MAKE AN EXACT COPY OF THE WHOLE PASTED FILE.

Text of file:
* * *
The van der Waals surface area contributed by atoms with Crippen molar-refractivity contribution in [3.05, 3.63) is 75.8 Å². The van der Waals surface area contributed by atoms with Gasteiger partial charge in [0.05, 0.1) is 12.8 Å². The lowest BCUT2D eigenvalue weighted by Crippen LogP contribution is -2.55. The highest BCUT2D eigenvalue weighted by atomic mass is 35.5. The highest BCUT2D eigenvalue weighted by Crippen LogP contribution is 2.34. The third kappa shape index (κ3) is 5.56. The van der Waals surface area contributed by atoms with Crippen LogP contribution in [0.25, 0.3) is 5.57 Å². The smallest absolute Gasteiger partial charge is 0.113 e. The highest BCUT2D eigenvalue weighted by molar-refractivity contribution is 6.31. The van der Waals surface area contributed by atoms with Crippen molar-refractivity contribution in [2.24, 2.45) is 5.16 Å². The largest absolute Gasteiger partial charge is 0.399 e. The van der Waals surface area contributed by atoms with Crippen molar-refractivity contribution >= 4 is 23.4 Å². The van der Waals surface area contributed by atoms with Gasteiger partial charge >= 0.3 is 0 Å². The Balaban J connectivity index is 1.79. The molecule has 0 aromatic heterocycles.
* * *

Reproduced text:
The van der Waals surface area contributed by atoms with Crippen molar-refractivity contribution in [3.05, 3.63) is 75.8 Å². The van der Waals surface area contributed by atoms with Gasteiger partial charge in [0.05, 0.1) is 12.8 Å². The lowest BCUT2D eigenvalue weighted by Crippen LogP contribution is -2.55. The highest BCUT2D eigenvalue weighted by atomic mass is 35.5. The highest BCUT2D eigenvalue weighted by Crippen LogP contribution is 2.34. The third kappa shape index (κ3) is 5.56. The van der Waals surface area contributed by atoms with Crippen LogP contribution in [0.25, 0.3) is 5.57 Å². The smallest absolute Gasteiger partial charge is 0.113 e. The highest BCUT2D eigenvalue weighted by molar-refractivity contribution is 6.31. The van der Waals surface area contributed by atoms with Crippen molar-refractivity contribution in [2.24, 2.45) is 5.16 Å². The largest absolute Gasteiger partial charge is 0.399 e. The van der Waals surface area contributed by atoms with Crippen molar-refractivity contribution >= 4 is 23.4 Å². The van der Waals surface area contributed by atoms with Gasteiger partial charge >= 0.3 is 0 Å². The Balaban J connectivity index is 1.79. The molecule has 0 aromatic heterocycles.